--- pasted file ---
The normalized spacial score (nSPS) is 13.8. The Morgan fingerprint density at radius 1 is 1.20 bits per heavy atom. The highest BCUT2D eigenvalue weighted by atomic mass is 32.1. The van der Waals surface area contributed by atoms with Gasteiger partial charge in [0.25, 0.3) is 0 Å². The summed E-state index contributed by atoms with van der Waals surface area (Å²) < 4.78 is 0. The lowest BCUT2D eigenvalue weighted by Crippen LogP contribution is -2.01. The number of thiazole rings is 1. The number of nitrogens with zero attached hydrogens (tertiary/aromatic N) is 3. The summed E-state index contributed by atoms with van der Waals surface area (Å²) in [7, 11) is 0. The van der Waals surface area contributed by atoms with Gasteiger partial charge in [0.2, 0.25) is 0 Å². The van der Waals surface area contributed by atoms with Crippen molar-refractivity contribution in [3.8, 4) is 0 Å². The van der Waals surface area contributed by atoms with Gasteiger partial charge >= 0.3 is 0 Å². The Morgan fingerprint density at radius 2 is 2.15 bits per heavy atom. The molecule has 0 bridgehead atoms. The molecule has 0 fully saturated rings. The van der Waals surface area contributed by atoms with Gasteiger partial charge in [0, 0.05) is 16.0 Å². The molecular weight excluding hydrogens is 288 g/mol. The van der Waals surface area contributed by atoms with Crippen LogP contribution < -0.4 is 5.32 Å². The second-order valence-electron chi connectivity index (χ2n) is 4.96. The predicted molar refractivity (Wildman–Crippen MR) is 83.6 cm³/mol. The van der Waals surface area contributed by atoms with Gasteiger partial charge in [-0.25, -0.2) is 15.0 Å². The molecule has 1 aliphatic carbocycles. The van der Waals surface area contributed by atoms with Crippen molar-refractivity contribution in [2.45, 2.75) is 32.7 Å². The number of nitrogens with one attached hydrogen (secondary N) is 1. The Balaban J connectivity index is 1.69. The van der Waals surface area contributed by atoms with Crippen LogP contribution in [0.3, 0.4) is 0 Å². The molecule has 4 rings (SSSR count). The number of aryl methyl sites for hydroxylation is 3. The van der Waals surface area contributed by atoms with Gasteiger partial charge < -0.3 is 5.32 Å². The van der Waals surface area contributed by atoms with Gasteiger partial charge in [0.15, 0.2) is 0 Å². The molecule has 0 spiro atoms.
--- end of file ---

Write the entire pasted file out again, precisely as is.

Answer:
The normalized spacial score (nSPS) is 13.8. The Morgan fingerprint density at radius 1 is 1.20 bits per heavy atom. The highest BCUT2D eigenvalue weighted by atomic mass is 32.1. The van der Waals surface area contributed by atoms with Gasteiger partial charge in [0.25, 0.3) is 0 Å². The summed E-state index contributed by atoms with van der Waals surface area (Å²) < 4.78 is 0. The lowest BCUT2D eigenvalue weighted by Crippen LogP contribution is -2.01. The number of thiazole rings is 1. The number of nitrogens with zero attached hydrogens (tertiary/aromatic N) is 3. The summed E-state index contributed by atoms with van der Waals surface area (Å²) in [7, 11) is 0. The van der Waals surface area contributed by atoms with Gasteiger partial charge in [0.2, 0.25) is 0 Å². The van der Waals surface area contributed by atoms with Crippen molar-refractivity contribution in [3.8, 4) is 0 Å². The van der Waals surface area contributed by atoms with Gasteiger partial charge >= 0.3 is 0 Å². The Morgan fingerprint density at radius 2 is 2.15 bits per heavy atom. The molecule has 0 bridgehead atoms. The molecule has 0 fully saturated rings. The van der Waals surface area contributed by atoms with Gasteiger partial charge in [0, 0.05) is 16.0 Å². The molecular weight excluding hydrogens is 288 g/mol. The van der Waals surface area contributed by atoms with Crippen LogP contribution < -0.4 is 5.32 Å². The second-order valence-electron chi connectivity index (χ2n) is 4.96. The predicted molar refractivity (Wildman–Crippen MR) is 83.6 cm³/mol. The van der Waals surface area contributed by atoms with Gasteiger partial charge in [-0.25, -0.2) is 15.0 Å². The molecule has 1 aliphatic carbocycles. The van der Waals surface area contributed by atoms with Crippen molar-refractivity contribution in [2.45, 2.75) is 32.7 Å². The number of nitrogens with one attached hydrogen (secondary N) is 1. The Balaban J connectivity index is 1.69. The van der Waals surface area contributed by atoms with Crippen LogP contribution in [0.3, 0.4) is 0 Å². The molecule has 4 rings (SSSR count). The number of aryl methyl sites for hydroxylation is 3. The van der Waals surface area contributed by atoms with Gasteiger partial charge < -0.3 is 5.32 Å². The van der Waals surface area contributed by atoms with Gasteiger partial charge in [0.15, 0.2) is 0 Å². The molecule has 0 spiro atoms.